Like a little Paris, this snug basement bar and bistro has a charming atmosphere.
Strolling through the door on a rainy afternoon, the accordion and brass music of songs sung in French is delightfully uplifting.
The cheery ambiance was pleasingly reflected in the warm welcome from the chef and the lady tending to the small bar at the far end of the venue’s single room. Six tables with black leather backed seats are arranged neatly along its length.
The black tile effect flooring, red walls and white ceiling give the place a cosy feel and the daylight shining through the street level window next to the entrance prevents it from feeling claustrophobic.
The chef, donned in official chef whites, bobbed across to my table within a few moments of me selecting a seat and helpfully pointed out the specials board on a black board next to the bar. The board listed the sort of cuisine you’d expect from a French themed eatery: goat’s cheese salad, ribeye steak and seafood bruschetta among them; each dish typically under a tenner.
I elected to pick from the ‘Plats du Jour’ menu on the table. There was plenty to choose from, about a dozen dishes, and while The Steps burger – a house speciality with beef, chorizo, bacon and jalapenos – sounded tempting, I didn’t think my appetite was quite up to its billing – it was described as being one for those who were particularly hungry and it could be doubled up for an extra £1.50.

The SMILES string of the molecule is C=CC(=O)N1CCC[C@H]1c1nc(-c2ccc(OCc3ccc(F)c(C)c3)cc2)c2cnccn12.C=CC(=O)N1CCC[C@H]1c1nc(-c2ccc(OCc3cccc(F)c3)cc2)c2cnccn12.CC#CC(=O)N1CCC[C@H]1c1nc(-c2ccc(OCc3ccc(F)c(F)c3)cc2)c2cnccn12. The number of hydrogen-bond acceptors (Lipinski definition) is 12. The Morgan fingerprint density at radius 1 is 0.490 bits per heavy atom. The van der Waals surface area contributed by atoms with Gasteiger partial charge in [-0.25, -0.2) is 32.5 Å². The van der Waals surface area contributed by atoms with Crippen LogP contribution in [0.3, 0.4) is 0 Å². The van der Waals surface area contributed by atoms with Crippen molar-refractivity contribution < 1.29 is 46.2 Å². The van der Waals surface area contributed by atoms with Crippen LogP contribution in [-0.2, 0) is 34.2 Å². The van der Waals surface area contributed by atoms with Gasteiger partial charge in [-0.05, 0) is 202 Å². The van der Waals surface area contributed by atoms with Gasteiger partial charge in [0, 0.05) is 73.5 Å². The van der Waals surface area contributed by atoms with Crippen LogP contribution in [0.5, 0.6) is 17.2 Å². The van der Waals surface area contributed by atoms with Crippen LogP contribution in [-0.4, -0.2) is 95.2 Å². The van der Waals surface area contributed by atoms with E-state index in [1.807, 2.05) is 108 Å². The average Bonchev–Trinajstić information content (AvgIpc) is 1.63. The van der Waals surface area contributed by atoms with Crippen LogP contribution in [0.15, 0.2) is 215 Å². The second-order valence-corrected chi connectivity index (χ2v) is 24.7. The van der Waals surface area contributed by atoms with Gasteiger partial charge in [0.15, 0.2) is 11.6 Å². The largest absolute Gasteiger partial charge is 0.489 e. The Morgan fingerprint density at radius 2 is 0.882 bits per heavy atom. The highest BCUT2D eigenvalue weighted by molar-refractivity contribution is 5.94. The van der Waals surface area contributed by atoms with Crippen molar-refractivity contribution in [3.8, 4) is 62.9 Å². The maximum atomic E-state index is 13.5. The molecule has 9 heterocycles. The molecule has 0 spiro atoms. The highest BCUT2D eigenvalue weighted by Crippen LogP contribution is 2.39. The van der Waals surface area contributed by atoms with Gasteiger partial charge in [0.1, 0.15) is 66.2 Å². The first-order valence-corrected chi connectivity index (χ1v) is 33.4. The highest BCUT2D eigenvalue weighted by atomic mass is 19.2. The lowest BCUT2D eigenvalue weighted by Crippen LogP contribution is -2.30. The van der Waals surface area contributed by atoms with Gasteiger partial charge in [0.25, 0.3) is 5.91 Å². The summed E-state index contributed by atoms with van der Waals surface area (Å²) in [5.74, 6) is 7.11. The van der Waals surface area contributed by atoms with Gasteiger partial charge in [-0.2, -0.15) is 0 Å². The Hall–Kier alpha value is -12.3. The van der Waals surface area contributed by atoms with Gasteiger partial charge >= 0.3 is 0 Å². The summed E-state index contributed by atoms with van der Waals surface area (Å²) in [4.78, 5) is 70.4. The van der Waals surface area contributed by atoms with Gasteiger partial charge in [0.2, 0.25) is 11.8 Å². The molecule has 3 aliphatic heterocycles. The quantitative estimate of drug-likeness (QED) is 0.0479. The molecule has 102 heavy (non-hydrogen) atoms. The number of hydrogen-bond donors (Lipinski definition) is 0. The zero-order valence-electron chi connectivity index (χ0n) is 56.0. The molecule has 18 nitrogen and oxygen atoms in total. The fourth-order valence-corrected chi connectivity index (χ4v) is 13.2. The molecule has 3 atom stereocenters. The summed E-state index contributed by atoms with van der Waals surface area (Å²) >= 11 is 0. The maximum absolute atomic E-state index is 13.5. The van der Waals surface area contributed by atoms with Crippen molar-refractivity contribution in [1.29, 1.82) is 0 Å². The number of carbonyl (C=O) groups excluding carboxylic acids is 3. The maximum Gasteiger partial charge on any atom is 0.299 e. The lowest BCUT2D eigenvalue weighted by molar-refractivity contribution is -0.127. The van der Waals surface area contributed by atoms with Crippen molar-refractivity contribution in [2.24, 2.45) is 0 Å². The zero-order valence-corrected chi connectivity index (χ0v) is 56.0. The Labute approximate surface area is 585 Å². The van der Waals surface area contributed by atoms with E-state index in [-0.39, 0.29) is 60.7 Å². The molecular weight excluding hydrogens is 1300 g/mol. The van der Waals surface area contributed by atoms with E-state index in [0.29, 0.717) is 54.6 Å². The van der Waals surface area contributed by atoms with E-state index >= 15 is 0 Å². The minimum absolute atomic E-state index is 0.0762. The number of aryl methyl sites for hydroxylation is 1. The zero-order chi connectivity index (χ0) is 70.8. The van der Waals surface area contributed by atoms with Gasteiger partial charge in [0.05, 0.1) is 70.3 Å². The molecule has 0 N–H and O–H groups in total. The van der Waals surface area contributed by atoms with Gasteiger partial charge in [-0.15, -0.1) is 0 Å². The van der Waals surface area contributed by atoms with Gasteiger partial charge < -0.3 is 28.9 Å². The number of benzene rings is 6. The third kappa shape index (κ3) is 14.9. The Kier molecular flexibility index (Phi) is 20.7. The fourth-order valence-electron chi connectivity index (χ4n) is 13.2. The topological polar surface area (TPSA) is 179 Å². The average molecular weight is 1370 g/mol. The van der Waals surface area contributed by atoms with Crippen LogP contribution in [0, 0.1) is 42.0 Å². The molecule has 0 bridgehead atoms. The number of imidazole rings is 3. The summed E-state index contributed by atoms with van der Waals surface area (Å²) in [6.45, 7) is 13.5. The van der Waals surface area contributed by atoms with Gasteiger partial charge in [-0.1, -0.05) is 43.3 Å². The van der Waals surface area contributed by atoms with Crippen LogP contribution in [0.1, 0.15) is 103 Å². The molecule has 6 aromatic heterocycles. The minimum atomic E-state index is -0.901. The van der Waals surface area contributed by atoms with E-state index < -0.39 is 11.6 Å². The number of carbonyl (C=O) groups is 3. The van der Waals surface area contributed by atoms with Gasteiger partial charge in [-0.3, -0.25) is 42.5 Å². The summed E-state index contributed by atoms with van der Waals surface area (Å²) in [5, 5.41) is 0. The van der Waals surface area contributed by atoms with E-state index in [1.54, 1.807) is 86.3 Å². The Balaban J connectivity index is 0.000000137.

The dish I settled on was the prawn crostini, priced at a very reasonable £6.95.
I got up to order at the bar and asked for a latte as there was a chalk board listing a short coffee selection, only to be informed that unfortunately the coffee machine was temporarily out of order. I was offered an instant coffee as an alternative and settled for this. Happily, the chef insisted that I wouldn’t be charged for the drink, which seemed fair.
As I sat and waited for my food, for maybe five minutes, I could see the chef working away in the small kitchen which is separated from the main room by a wooden shutter.
The food was delicious and the portion very generous.
The crostini consisted of meaty marinated prawns with sweet chili, spices, mayo and lemon juice, served on top of garlic toast, mixed salad (beetroot, lettuce, tomato) and smoked salmon.
The sweet chili left a satisfying tingle after each mouthful but it was not so hot as to set the nose running. It was filling and so great value for the price.
For those looking to wash a bite down with a drink, the taps offered a decent range of ale, including Leeds Pale and Timothy Taylor’s Golden Best.
Address: York Place, Leeds.